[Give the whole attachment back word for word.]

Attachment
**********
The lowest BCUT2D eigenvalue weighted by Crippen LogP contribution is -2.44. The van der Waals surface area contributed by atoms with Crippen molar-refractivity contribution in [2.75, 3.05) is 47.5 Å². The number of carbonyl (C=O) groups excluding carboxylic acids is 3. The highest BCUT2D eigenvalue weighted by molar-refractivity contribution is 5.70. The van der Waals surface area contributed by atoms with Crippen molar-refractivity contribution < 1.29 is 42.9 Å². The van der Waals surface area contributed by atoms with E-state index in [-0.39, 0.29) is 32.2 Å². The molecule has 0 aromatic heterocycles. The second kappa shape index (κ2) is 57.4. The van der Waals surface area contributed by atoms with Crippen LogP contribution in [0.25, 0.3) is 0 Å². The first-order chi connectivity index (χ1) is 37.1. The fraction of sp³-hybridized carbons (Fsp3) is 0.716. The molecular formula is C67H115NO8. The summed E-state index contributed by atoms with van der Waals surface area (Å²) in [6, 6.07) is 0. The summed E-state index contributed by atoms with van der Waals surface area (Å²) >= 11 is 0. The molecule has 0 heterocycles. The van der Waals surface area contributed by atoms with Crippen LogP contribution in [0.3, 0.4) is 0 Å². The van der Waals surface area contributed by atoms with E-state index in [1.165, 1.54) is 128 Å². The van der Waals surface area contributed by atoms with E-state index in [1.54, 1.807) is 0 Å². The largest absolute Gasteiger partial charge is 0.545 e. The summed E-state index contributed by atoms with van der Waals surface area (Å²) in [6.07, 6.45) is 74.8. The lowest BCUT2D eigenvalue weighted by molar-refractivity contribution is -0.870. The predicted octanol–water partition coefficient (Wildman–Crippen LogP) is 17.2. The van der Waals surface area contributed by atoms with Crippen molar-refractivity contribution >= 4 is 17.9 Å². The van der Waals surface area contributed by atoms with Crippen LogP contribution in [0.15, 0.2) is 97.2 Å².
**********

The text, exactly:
The lowest BCUT2D eigenvalue weighted by Crippen LogP contribution is -2.44. The van der Waals surface area contributed by atoms with Crippen molar-refractivity contribution in [2.75, 3.05) is 47.5 Å². The number of carbonyl (C=O) groups excluding carboxylic acids is 3. The highest BCUT2D eigenvalue weighted by molar-refractivity contribution is 5.70. The van der Waals surface area contributed by atoms with Crippen molar-refractivity contribution < 1.29 is 42.9 Å². The van der Waals surface area contributed by atoms with E-state index in [-0.39, 0.29) is 32.2 Å². The molecule has 0 aromatic heterocycles. The second kappa shape index (κ2) is 57.4. The van der Waals surface area contributed by atoms with Crippen LogP contribution in [0.25, 0.3) is 0 Å². The first-order chi connectivity index (χ1) is 37.1. The fraction of sp³-hybridized carbons (Fsp3) is 0.716. The molecular formula is C67H115NO8. The summed E-state index contributed by atoms with van der Waals surface area (Å²) in [6, 6.07) is 0. The summed E-state index contributed by atoms with van der Waals surface area (Å²) >= 11 is 0. The molecule has 0 heterocycles. The van der Waals surface area contributed by atoms with Crippen LogP contribution in [0.3, 0.4) is 0 Å². The van der Waals surface area contributed by atoms with E-state index in [1.165, 1.54) is 128 Å². The van der Waals surface area contributed by atoms with E-state index in [1.54, 1.807) is 0 Å². The largest absolute Gasteiger partial charge is 0.545 e. The summed E-state index contributed by atoms with van der Waals surface area (Å²) in [6.07, 6.45) is 74.8. The lowest BCUT2D eigenvalue weighted by molar-refractivity contribution is -0.870. The predicted octanol–water partition coefficient (Wildman–Crippen LogP) is 17.2. The van der Waals surface area contributed by atoms with Crippen molar-refractivity contribution >= 4 is 17.9 Å². The van der Waals surface area contributed by atoms with Crippen LogP contribution in [0.15, 0.2) is 97.2 Å².